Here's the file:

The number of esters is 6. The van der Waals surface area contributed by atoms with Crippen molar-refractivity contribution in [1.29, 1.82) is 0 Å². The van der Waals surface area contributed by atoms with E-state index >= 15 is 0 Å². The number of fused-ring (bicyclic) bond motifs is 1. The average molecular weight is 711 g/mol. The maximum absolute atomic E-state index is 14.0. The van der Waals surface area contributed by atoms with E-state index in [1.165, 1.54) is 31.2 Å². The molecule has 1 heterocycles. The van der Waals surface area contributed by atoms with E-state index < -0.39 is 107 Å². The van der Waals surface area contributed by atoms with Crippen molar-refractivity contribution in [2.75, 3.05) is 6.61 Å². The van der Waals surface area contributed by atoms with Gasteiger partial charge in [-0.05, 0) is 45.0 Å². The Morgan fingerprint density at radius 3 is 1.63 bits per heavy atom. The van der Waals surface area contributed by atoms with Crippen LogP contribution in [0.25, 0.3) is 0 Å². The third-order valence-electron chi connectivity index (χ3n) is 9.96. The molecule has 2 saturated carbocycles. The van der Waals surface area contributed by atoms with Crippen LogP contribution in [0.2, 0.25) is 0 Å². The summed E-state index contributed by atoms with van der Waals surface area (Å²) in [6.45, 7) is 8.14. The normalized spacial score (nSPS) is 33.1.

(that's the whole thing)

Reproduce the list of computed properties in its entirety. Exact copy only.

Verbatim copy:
The number of esters is 6. The van der Waals surface area contributed by atoms with Crippen molar-refractivity contribution in [1.29, 1.82) is 0 Å². The van der Waals surface area contributed by atoms with E-state index >= 15 is 0 Å². The number of fused-ring (bicyclic) bond motifs is 1. The average molecular weight is 711 g/mol. The maximum absolute atomic E-state index is 14.0. The van der Waals surface area contributed by atoms with E-state index in [1.165, 1.54) is 31.2 Å². The molecule has 1 heterocycles. The van der Waals surface area contributed by atoms with E-state index < -0.39 is 107 Å². The van der Waals surface area contributed by atoms with Crippen molar-refractivity contribution in [2.75, 3.05) is 6.61 Å². The van der Waals surface area contributed by atoms with Gasteiger partial charge in [-0.05, 0) is 45.0 Å². The Morgan fingerprint density at radius 3 is 1.63 bits per heavy atom. The van der Waals surface area contributed by atoms with Crippen LogP contribution in [0.25, 0.3) is 0 Å². The third-order valence-electron chi connectivity index (χ3n) is 9.96. The molecule has 2 saturated carbocycles. The van der Waals surface area contributed by atoms with Crippen LogP contribution in [0.2, 0.25) is 0 Å². The summed E-state index contributed by atoms with van der Waals surface area (Å²) in [6.45, 7) is 8.14. The normalized spacial score (nSPS) is 33.1.